Located in the southern end of town, Prince Edward’s Gate, part of the Charles V Wall, overlooks Trafalgar Cemetery and is named after Queen Victoria’s father, HRH The Duke of Kent. This gate was opened in 1790 when HRH had his first posting to Gibraltar. The Duke subsequently left and returned as Governor in 1802.
Although the Duke again left Gibraltar in 1803, he refused to surrender his appointment as Governor of Gibraltar and we therefore had a Lt. Governor in Gibraltar from 1804 until 1820, when the Duke died.
One of the historical Gibraltar attractions and a must for the historian.
These gates, located at the far end of town (near the Trafalgar Cemetery), were constructed in 1843 for foot access. In 1736 the contractor to the Navy Victualling Office built a wharf, 350 feet long, which had access by way of a flight of stone steps and a drawbridge. The gates, as they stand today, pierce the wall at a site previously known as the Ragged Staff Couvreport.
These 3 gates are located at the far end of the city, adjacent to the Trafalgar Cemetery.
The original gate was built in 1552 in the time of Emperor Charles V. The second bears the arms of Queen Victoria and General Sir John Adye, the Governor of Gibraltar in 1993.
The third and wider of these gates, known as Referendum Gate, was opened in 1967 and commemorates the first Referendum in which Gibraltarians voted by an overwhelming majority to retain their links with Britain (a significant landmark, more than qualifying it in the list of Gibraltar attractions).
One of the more popular of the Gibraltar attractions, The Convent is situated at the southern end of Main Street and has been the official residence of the Governor of Gibraltar since 1711.
Once a convent of Franciscan Friars, dating back to 1528, the name “The Convent” was an erroneous translation of “Friary” by the early British settlers and the Garrison. “The Convent” has, however, become the historic name and remains so by order of King George VI.
A guard mount now takes place at the main entrance of The Convent a few days a week, usually conducted by soldiers of the Royal Gibraltar Regiment. A more elaborate and colourful parade of the Changing of the Guard is also performed outside this historical venue, a few times a year.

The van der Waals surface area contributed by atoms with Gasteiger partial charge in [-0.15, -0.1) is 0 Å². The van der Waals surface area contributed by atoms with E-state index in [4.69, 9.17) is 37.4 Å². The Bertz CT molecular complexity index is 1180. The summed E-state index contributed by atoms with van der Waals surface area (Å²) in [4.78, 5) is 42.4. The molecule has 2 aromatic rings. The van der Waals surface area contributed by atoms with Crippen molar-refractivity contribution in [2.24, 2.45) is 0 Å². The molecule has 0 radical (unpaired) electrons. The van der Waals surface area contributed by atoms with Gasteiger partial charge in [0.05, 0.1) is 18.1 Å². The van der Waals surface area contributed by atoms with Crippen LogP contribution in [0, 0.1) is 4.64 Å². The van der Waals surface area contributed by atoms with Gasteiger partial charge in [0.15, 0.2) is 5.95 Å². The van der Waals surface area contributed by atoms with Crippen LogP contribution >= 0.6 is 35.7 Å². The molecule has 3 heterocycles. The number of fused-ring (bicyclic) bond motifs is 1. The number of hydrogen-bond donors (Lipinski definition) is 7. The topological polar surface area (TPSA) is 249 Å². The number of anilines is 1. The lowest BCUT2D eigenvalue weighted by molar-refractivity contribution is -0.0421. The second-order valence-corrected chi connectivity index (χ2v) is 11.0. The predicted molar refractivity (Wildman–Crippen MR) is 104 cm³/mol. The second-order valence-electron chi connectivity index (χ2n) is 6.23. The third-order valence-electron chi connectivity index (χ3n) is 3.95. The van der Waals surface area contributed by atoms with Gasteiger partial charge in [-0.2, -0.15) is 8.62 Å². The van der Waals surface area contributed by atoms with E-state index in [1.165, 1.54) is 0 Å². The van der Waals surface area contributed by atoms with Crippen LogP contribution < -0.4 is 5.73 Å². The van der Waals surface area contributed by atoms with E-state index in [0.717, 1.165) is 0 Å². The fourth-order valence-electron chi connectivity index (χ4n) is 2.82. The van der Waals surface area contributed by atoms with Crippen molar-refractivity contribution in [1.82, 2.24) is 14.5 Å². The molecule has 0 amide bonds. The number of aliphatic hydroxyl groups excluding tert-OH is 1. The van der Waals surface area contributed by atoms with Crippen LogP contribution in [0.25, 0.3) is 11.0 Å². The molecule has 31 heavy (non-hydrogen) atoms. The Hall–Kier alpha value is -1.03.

For more information, please contact us using the form below (at the end of "Gibraltar Attractions").
Situated just south of the city walls, this was used as Gibraltar’s military cemetery in the early 19th century.
Although the name commemorates the Battle of Trafalgar, only two tombs still show details that those buried there actually died of wounds suffered in the battle in 1805.
There are over 30 other officers, sailors and marines also buried here, but details of who is buried where were lost when these tombs were moved from an earlier burial ground.
A ceremony is held here every year on Trafalgar Day, to commemorate Lord Nelson’s Victory and to pray for all those who died.
An fascinating site in the "Gibraltar Attractions" and a must for historians.
Wellington Front was built by convict labour in 1840 and there were over 900 convicts working on the reconstruction of the walls and other defensive works.
Off the Front was the anchorage of the “Owen Glendower”, a convict ship named after a Welsh Prince. The ship’s bell, which is now on exhibition at the Gibraltar Museum, rang out continuously whenever a convict escaped until he was recaptured.
Eventually, in 1975, it was realised that it was cheaper to employ local labour, than to use the imported convicts who would not work hard enough to earn their keep.
Access to Wellington Front is possible from Lovers Lane (at the end of Line Wall Road) or via a pedestrian archway through the wall on Queensway.
World War II Tunnels
One of the more exciting Gibraltar attractions are the Tunnels.
Immediately following the successful tunnelling during the Great Siege, a further network of tunnels was excavated inside the Rock during the 19th century.
Up until 1940, when Britain was at war with Germany and Italy, Winston Churchill believed that an attack on Gibraltar was imminent. The answer was to construct a massive network of tunnels to build a fortress inside the fortress.
In June 2005, part of this network of tunnels was opened to the general public by Rock and Fortress allowing you to following in the footsteps of Churchill and De Gaulle.
Public access to these tunnels is by Hay’s Level, Upper Rock (next to The Moorish Castle).
Much of the tunnels’ network still belongs to the Ministry of Defence and Military guides provide fascinating tours of this other section of tunnels by prior arrangement.
Contact us for further information.